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This Sunday, we’re celebrating Blue Christmas, honoring our emotional depths and complexities during the holidays. It ain’t all just fa-la-la-la-la. And we don’t have to try or pretend to make it so.

I totally love Christmas — AND — I’ve got a lot of mixed feelings around it.

Most of us are navigating un-jolly stuff at the same time that we’re immersed in the relentlessly twinkling festivity. While this can feel like something’s wrong — either with ourselves or with the world — I’m pretty sure it’s a universal thing. Off-kilter we may be. But if so, I wonder if any of us is ever authentically on-kilter.

Even if we’re sailing fortunately through a smooth patch of life right now, still, to me, nostalgia and bittersweetness seem more and more to be essential elements of the season. And this ambivalence, like anything else, can be an opportunity to share and connect.

Henry David Thoreau wrote, “The bluebird carries the sky on his back.”

I came across this lovely little sentence while google-surfing. It’s the title of a collection of Thoreau’s essays, observations on nature, that was published in 1970 and which may be just a repackaging of selections from Walden. But it’s been years since I’ve read Walden and I don’t think I own a copy. So I haven’t been able to find any context for the statement. I’m not entirely sure what he meant.

It’s resonating with me, nonetheless. There’s something nonsensical but perfectly true in the idea of carrying the sky. Especially being carried by a totem of happiness. The bluebird of happiness carrying an infinitude of sky, heaven itself. At first this sounds like an unimaginable burden. But perhaps it is also the very thing that offers lift and flight.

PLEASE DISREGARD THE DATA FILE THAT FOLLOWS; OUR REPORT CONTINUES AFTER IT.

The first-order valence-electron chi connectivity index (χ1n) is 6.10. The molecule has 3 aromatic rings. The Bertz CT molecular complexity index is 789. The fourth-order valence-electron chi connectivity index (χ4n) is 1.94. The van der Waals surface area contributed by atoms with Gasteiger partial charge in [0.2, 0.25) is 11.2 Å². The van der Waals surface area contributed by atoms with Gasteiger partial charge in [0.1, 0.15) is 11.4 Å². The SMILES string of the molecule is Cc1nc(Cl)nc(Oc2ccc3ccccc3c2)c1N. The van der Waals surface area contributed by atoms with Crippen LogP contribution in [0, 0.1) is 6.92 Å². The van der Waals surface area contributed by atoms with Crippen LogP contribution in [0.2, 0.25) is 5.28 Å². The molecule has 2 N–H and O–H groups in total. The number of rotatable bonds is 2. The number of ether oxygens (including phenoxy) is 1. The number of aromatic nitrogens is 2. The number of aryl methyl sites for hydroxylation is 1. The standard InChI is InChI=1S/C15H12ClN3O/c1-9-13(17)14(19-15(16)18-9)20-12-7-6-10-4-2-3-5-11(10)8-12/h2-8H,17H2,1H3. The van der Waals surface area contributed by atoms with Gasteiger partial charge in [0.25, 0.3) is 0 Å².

I mentioned last Sunday that the geese soaring over our house have felt like encouraging messages from my folks. There’s a thing about birds and departed loved ones in my family. My niece Mary is pretty sure that red cardinals are visitations from her father, Steve Diffendale. “Diffendales turn into cardinals,” she says.

I think Groveses become bluebirds.

When I officiated my father’s burial a decade ago, a bluebird landed on a nearby gravestone during the ceremony. He listened attentively, and I hope approvingly, to the entire eulogy, flying away only when I was done. Since then, bluebirds have been spotted by my siblings and nieces at other key moments, often during times of transition.

About six weeks ago, we went for a couple of hikes in the Bisti/De-Na-Zin wilderness area in the northwestern part of the state. While driving out on the long washboard road, suddenly we found ourselves surrounded by dozens of mountain bluebirds. “Groveses!” exclaimed Mary. I’d never seen so many of them together like that. Back east, they’ve become a pretty rare sight, and are usually single. But this was a sizable flock, flitting around the car for miles until we hit the highway again.

The next day, in a store window in Farmington, I saw souvenir mugs featuring the logo for “Bluebird Flour.” The salesperson inside told me that Bluebird, milled in Cortez Colorado, is the only flour that Diné people will use to make fry bread. I bought those mugs for myself and for my brother and sister.

I don’t know that there was any special significance to those birds — the ones around us on the road or the ones on the mugs in the shop. I’m just noticing that I’ve been re-attuned to the bluebird lately, so when I read the Thoreau quote, it really popped.

I’m struck that it’s not the weight of the world the bluebird carries, but the sky. And I wonder what the sky weighs…? Everything or nothing. The unknown. Possibility.

Sadness, loss, and uncertainty can be crushing. Heavy circumstances seem to hold us down. Life’s accumulated ponderosity leaves us feeling ever more earthbound.

Perhaps the lesson of the bluebird — this message from my lost loved ones — is: rather than resisting such enormity of feeling, we embrace it. Even during the holidays, especially now.

Letting our broken hearts be open to the sky. Our weary backs lifting into all that we’re holding. Allowing that that which first seems a burden can, in actuality, be our healing connection to each other and to everything.

If we can carry the sky, it seems to me there’s not much we can’t do. Truly, we could fly.

We’ll have a sweet ritual at service this Sunday. And Bryn Kimball will be our special musical guest.

I can’t wait to be with the befuddling mess of all of us. Please bring your whole self — you are the reason for the season, my friends! XO, Drew

©2022 Drew Groves

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